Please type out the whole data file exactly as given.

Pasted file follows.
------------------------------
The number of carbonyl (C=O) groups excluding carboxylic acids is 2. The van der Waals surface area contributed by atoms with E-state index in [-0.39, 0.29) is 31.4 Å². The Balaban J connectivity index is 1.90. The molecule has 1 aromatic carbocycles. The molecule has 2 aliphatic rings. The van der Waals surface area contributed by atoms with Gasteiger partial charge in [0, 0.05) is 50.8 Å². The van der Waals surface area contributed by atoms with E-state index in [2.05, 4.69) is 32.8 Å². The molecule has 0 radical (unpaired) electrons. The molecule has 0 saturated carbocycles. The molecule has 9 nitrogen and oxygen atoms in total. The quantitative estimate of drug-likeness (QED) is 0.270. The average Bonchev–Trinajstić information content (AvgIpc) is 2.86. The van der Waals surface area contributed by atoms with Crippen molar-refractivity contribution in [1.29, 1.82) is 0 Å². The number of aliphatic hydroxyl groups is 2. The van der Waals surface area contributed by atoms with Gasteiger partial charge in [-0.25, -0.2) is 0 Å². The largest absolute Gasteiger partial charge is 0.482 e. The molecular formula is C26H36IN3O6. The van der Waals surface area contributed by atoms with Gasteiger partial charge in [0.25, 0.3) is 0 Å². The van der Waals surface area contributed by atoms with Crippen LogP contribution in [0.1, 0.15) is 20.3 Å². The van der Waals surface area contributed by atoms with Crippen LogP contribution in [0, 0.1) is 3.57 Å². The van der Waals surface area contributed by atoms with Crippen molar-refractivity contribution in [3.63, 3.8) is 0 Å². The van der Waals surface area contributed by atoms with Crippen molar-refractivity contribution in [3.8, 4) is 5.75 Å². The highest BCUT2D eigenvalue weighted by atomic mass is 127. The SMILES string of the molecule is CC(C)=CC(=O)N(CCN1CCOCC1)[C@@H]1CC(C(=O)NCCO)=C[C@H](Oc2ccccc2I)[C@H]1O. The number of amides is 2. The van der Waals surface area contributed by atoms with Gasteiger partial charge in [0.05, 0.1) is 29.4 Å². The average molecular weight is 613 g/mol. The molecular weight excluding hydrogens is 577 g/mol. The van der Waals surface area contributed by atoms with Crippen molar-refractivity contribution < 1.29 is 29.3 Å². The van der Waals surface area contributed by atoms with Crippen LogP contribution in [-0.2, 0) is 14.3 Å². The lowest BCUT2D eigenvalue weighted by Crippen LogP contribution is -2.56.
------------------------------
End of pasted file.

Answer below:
The number of carbonyl (C=O) groups excluding carboxylic acids is 2. The van der Waals surface area contributed by atoms with E-state index in [-0.39, 0.29) is 31.4 Å². The Balaban J connectivity index is 1.90. The molecule has 1 aromatic carbocycles. The molecule has 2 aliphatic rings. The van der Waals surface area contributed by atoms with Gasteiger partial charge in [0, 0.05) is 50.8 Å². The van der Waals surface area contributed by atoms with E-state index in [2.05, 4.69) is 32.8 Å². The molecule has 0 radical (unpaired) electrons. The molecule has 0 saturated carbocycles. The molecule has 9 nitrogen and oxygen atoms in total. The quantitative estimate of drug-likeness (QED) is 0.270. The average Bonchev–Trinajstić information content (AvgIpc) is 2.86. The van der Waals surface area contributed by atoms with Crippen molar-refractivity contribution in [1.29, 1.82) is 0 Å². The number of aliphatic hydroxyl groups is 2. The van der Waals surface area contributed by atoms with Gasteiger partial charge in [-0.25, -0.2) is 0 Å². The largest absolute Gasteiger partial charge is 0.482 e. The molecular formula is C26H36IN3O6. The van der Waals surface area contributed by atoms with Gasteiger partial charge in [0.25, 0.3) is 0 Å². The van der Waals surface area contributed by atoms with Crippen LogP contribution in [0.1, 0.15) is 20.3 Å². The van der Waals surface area contributed by atoms with Crippen LogP contribution in [0, 0.1) is 3.57 Å². The van der Waals surface area contributed by atoms with Crippen molar-refractivity contribution in [3.63, 3.8) is 0 Å². The van der Waals surface area contributed by atoms with Crippen molar-refractivity contribution in [3.8, 4) is 5.75 Å². The highest BCUT2D eigenvalue weighted by atomic mass is 127. The SMILES string of the molecule is CC(C)=CC(=O)N(CCN1CCOCC1)[C@@H]1CC(C(=O)NCCO)=C[C@H](Oc2ccccc2I)[C@H]1O. The number of amides is 2. The van der Waals surface area contributed by atoms with Gasteiger partial charge in [0.05, 0.1) is 29.4 Å². The average molecular weight is 613 g/mol. The molecular weight excluding hydrogens is 577 g/mol. The van der Waals surface area contributed by atoms with Crippen molar-refractivity contribution < 1.29 is 29.3 Å². The van der Waals surface area contributed by atoms with Crippen LogP contribution in [-0.2, 0) is 14.3 Å². The lowest BCUT2D eigenvalue weighted by Crippen LogP contribution is -2.56.